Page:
If you have a favorite bottle of Côtes du Rhône, a special Tempranillo, or a bottle of Barolo you hold near and dear to the heart, it would be wise to stock up now; the Trump administration is still mulling over a 100% tariff on all wine imported from the European Union (EU), originally proposed in early December. The Office of the Trade Representative concluded the comment period on January 13th, and is now in the process of making a final decision on the tariff.
The tariff proposal comes from two separate issues both involving the European Union. Over the summer, the French Government passed a Digital Service Tax that targets some of the largest tech companies in the world (Apple, Google, Facebook), requiring them to pay a 3% of their gross revenue derived from the value of their French users. In essence, France is imposing taxes these American-based, but internationally-used, giants. The Office of the U.S. Trade Representative compiled a report deeming the DST unfair.
The other major issue is the result of a long-standing dispute over Boeing and Airbus. In September 2019, the World Trade Organization (WTO) ruled that the EU had illegally subsidized Airbus, resulting in over $7 billion in damages to the U.S. commercial aviation industry (aka Boeing). The U.S. and Boeing are under investigation by the WTO for the very same issues. Rather than calling it a wash, the Trump Administration, urged by Boeing, imposed a 10% tariff on European aviation imports and a 25% tariff on European agricultural goods, including most wine, to recoup the damages. These tariffs went into place in October. In December, the Trump Administration floated the idea of raising the tariffs on agricultural goods to 100%, in part a response to the report on the French DST tax and an unsuccessful appeal by the EU over the original WTO Airbus ruling.
So why is European wine industry being targeted in a trade war, especially when the instigating factors had nothing to do with them? The reasons seem unclear (and are well above my pay-grade). However, wine and beer do represent the largest portion of agricultural imports from the EU ($6.4 billion in 2018) according to the Office of the U.S. Trade Representative. Overall, the EU is the 2nd largest source of imported goods for the United States. The U.S imports mostly machinery ($80.2 billion), pharmaceuticals ($71.9 billion), and vehicles ($56.4 billion) from the EU.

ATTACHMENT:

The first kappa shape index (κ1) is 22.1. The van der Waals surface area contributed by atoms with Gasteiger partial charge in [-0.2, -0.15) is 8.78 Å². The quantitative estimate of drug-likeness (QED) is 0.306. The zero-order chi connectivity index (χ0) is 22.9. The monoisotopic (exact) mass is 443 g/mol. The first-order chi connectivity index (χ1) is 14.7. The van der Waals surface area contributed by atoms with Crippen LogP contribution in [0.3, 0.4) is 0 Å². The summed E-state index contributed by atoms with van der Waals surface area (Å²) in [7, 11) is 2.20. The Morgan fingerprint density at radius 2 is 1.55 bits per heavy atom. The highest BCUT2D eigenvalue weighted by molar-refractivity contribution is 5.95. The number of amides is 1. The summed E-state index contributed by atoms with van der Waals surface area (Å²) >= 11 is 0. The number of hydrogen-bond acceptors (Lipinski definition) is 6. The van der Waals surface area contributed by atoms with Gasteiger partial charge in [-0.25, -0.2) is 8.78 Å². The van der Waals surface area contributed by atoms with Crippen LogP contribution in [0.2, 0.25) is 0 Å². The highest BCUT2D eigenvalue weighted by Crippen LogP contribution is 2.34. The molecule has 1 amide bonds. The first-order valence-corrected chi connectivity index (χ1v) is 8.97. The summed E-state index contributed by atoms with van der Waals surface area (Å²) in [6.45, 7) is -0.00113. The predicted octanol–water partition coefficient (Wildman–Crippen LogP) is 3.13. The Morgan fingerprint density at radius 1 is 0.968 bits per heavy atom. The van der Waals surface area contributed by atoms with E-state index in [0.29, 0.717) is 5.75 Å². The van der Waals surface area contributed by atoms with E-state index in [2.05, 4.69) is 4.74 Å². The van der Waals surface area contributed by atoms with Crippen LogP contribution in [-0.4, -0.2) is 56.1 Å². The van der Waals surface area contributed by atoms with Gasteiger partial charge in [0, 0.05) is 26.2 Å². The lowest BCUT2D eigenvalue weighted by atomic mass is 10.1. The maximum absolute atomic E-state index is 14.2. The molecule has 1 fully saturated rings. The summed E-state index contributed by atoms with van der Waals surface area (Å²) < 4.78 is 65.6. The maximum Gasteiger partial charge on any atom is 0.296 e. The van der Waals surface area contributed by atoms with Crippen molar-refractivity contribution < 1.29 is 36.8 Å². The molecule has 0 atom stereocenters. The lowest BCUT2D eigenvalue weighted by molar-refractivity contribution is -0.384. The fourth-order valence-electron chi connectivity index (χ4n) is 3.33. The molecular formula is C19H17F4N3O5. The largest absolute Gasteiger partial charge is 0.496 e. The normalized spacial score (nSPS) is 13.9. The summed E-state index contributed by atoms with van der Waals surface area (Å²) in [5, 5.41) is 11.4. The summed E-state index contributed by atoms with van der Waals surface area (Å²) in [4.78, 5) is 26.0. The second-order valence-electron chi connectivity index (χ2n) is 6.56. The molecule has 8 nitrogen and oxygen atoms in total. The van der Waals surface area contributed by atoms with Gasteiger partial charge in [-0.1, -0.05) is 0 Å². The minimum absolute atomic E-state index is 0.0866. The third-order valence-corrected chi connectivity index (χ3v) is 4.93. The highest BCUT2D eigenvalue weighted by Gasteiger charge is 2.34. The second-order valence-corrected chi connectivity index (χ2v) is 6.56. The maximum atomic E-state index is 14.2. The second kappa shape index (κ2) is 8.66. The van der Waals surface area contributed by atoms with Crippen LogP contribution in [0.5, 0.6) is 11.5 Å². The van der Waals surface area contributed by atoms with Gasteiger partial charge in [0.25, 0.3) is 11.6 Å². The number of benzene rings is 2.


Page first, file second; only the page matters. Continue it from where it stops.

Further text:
According to advocates against the tariff, the effect of a 100% tariff could be detrimental to almost everyone involved in the wine industry. The three-tiered wine selling process in America means tariffs affect people at every level of the supply chain. Producers (winemakers and importers) can’t sell directly to retailers, but instead sell to distributors, who then sell to retailers, who sell to consumers.
The effect on importers should be obvious. They will have to pay increased tariff fees to import European wines, and will most likely have to raise prices to afford to do so. However, many distributors will also have to absorb that impact, because they make up their portfolios of wines by combining both domestic and international products. That means they either won’t be able to afford to take on European wines, or will have to sell them at a higher price. A tertiary result of distributors losing out on European wines is that they might also have to sell their domestic products also at a higher price, to make up for the loss. This could all result in the closure of small business importers and distributors, who rely on EU wines to make up their stock.
Consumers will also suffer due to higher prices. However, this isn’t a zero-sum game. A person who enjoys Burgundy reds isn’t automatically going to switch to Washington State Pinot Noirs. The matter of taste, while seeming superficial, could drive consumers, especially those just starting to learn about and enjoy wine, away from wine in general if they are unable to find the wines they like. The wine-industry has experienced growth since the 1990s, but the rising prices and decreased selection caused by a 100% tariff could lead to a major dip in wine sales. 2019 already marked the first decrease in wine consumption in the U.S. since the early nineties, although it is unlikely that the 25% tariffs imposed in October had much to do with it.
The aim of the tariffs is to hurt the EU wine industry and ultimately force EU lawmakers into coming to the negotiating table, but with ever-expanding markets in Asia, some analysts believe the tariffs will not have the desired effect. Analysts predict EU winemakers will simply switch their focus to those expanding Asian markets, where the history and quality of their wines make them very popular. The EU has also said it will respond with retaliatory tariffs should the 100% tariff be imposed, further hurting American exporters and winemakers with markets in the EU. It’s not a pretty picture.
The 100% tariffs are yet to be put in place, and they may only be a scare tactic, but people are bracing for impact should the tariffs be approved. Given the nature of this trigger-happy, spur-of-the-moment nature of the current administration, there is no telling what the future might hold.
By Aldo Moreno